Saturday, September 17, 2011

TOS Product Review: AIMS Education Foundation


For the past month or so, we have been using Electrical Connections, an activity guide by AIMS Education Foundation.  AIMS stands for "Activities Integrating Math and Science", and in my opinion they have accomplished that task nicely with this book.  As excited as my two sons were to rip open the Fed Ex box and see what sort of things they were going to be able to charge, light up or (if they had it their way) explode, I for one, was a little hesitant in my ability to guide them through the activities.  I am a literature nerd, an artsy type, a sit under the tree and read Shakespeare kinda girl.  I spent most of my middle school science class dreaming about Kirk Cameron (LOL), and what I know today is only from watching alot of Jeopardy.



However, these lessons aren't written for those who are already mad scientists.  They are written for grades 4-6.  They make it easy for you to prepare and execute some pretty neat experiments with your students.  The book is divided  into a few sections:  Static Electricity, Circuits, Electromagnetism, and the History of Electricity, which includes some biographies and time lines.  Most sections have between 6 and 10 activities to perform.  But before you begin getting out your wires and paper clips, have the student read the short foldable book in the beginning of each section to familiarize themselves with the new topic.  The books are printed in quadrants, designed so that you can fold them into booklets.  Just attach them at the "spine" with a rubber band and they are ready to read!  They are very kid-friendly with cartoons that illustrate the point but don't seem too babyish.  The teacher section is well laid out, explaining the objectives, background information, listing the materials needed, step-by-step instructions and thought-provoking wrap-up questions that guide the students from beginning to end.  As long as you gather the materials in advance, there is not alot of preparation on the part of the teacher. 

The first third of the book requires only household items like Saran wrap, paper clips, string, foil, etc.  Once you get to the section on circuits, you will have to purchase a few items such as batteries, wires, bulbs and alligator clips.  These are all available through the AIMS website.  However, I just took my book to the local hardware store and they were able to help me out.  Stores like Home Depot or Lowe's would also have most of these items, but I found that Ace Hardward sells alot of the wires I needed by the foot, so I only paid for what I needed.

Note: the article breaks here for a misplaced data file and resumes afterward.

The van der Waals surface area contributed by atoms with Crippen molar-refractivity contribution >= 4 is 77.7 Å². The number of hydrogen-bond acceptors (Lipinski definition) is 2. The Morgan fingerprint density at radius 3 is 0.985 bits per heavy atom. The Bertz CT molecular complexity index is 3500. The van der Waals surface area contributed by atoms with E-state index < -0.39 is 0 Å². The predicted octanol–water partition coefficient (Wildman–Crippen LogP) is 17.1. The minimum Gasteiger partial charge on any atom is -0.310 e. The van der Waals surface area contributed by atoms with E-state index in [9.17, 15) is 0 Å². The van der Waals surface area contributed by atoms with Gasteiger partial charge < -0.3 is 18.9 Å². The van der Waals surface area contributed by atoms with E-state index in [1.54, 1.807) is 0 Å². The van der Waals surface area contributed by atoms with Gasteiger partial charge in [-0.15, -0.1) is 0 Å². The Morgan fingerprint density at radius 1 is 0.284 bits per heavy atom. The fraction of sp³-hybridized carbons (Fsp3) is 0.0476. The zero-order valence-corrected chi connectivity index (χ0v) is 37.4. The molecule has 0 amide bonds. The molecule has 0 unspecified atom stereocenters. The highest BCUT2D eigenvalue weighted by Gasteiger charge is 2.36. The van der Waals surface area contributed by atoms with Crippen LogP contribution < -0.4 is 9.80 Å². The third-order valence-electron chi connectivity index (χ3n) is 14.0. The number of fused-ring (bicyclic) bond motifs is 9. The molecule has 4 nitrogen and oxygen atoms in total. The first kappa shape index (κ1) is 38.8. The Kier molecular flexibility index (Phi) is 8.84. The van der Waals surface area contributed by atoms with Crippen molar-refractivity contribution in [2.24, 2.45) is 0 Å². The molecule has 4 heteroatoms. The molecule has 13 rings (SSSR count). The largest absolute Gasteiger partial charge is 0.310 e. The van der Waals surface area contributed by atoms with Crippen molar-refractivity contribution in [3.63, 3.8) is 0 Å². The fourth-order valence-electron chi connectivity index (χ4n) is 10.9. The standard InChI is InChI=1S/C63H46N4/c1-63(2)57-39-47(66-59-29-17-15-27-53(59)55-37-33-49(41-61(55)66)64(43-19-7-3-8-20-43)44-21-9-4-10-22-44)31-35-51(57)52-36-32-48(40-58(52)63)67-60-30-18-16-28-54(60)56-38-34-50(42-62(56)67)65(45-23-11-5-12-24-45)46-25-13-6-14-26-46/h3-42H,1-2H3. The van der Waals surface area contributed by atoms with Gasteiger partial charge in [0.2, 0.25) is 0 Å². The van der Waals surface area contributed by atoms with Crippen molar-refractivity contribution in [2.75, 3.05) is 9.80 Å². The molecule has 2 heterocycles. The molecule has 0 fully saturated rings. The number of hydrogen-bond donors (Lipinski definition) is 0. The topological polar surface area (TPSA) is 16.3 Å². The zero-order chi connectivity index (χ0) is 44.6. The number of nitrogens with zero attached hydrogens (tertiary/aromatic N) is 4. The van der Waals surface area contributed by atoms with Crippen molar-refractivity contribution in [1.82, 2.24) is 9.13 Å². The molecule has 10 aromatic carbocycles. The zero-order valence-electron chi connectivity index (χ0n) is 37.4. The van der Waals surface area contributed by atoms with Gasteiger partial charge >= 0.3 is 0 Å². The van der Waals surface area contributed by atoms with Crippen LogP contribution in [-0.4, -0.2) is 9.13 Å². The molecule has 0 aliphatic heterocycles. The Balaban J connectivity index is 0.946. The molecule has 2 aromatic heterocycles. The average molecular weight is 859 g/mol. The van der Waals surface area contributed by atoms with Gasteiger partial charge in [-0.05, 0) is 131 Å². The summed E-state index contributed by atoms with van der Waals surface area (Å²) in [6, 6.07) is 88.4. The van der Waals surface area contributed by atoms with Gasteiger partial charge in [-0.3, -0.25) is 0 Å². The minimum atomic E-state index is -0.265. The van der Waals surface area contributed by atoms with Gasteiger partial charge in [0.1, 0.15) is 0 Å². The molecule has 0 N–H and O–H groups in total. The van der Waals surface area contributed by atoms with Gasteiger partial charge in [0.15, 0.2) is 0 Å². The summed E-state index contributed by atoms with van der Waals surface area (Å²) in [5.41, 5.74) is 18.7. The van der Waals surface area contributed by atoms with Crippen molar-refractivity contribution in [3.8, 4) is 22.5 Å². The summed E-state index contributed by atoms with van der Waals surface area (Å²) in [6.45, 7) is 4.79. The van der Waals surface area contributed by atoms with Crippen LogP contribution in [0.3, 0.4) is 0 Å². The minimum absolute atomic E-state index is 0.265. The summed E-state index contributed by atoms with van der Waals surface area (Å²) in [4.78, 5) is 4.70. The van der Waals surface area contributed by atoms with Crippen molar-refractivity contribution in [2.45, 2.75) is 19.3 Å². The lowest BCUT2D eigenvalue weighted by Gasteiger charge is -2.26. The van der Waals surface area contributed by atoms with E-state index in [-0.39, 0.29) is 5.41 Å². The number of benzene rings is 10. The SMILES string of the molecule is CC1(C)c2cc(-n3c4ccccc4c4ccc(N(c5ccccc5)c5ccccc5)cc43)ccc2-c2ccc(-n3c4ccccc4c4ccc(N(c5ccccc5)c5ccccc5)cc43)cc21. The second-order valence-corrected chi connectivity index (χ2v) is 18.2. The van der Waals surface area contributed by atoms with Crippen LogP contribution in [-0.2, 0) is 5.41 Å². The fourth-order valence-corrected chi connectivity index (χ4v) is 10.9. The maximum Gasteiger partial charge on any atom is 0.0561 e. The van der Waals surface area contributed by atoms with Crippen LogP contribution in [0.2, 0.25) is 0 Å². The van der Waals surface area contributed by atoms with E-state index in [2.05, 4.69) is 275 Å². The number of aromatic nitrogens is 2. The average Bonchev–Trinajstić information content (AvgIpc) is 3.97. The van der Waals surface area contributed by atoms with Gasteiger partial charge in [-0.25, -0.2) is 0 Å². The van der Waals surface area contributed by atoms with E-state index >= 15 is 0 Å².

My two sons, 4th and 6th grade, LOVED the "Static Strokes" experiment.  They had to charge a piece of plastic wrap with a paper towel and see which items would be attracted to it.  It was pretty amazing to see the salt dancing all over the table to fly up and stick to the plastic wrap.  Several of their predicted outcomes were proven false, which I liked because it kept them engaged. 

Experimenting with salt and static electricity.  This was very cool.

Every activity has a record sheet prepared for your student to keep track of their outcomes.

The other experiment that we've done so far is "Conductor or Insulator?"  This was another big hit, discovering which items conduct electricity.  They got to graduate from household items, to bulbs, D-cell batteries and wires for this one!  Again, another simple scientific concept broken into manageable bits of information and hands-on experiences for children.  Some other opportunities for exploration are:  Fiddling with Filaments, Making a Dimmer Switch, The Click Heard Around the World (Samuel Morse), Make a Galvanometer, How to Make an Electric Motor and many, many more!

I really appreciated the CD in the pocket at the back of the book.  The CD contains all the book's pages for easy printing, so you don't have to stand at the copier and print them one at a time.  I also liked that the writers suggest substitutes for things you may not have at home, like paper clips instead of alligator clips, or modeling clay to hold something in place.  Frugal moms like it when we can "make do" with things we already own. 

This title sells for $24.95 through the AIMS website here.  In the past, I have paid more money for products with much less "meat" than Electrical Connections.  I think it is definately a  fair value and has enough projects to keep the average homeschooling family busy for at least half of the school year.  If you take the suggestions of the guide and incorporate more in-depth reading about Ben Franklin, Thomas Edison, and Nikola Tesla, you could expand upon this topic to your heart's content. 

I would definately purchase other titles from AIMS to help bring Math and Science alive in our homeschool.   We were extremely happy with this product.

**Disclaimer:  I was provided with a copy of Electrical Connections in exchange for an honest review, which I have provided here.


1 comments:

Jennifer said...

Great review! I love to see what other crew members say about the same product that I reviewed. This was a fun one!

I'm also a new follower of your blog.

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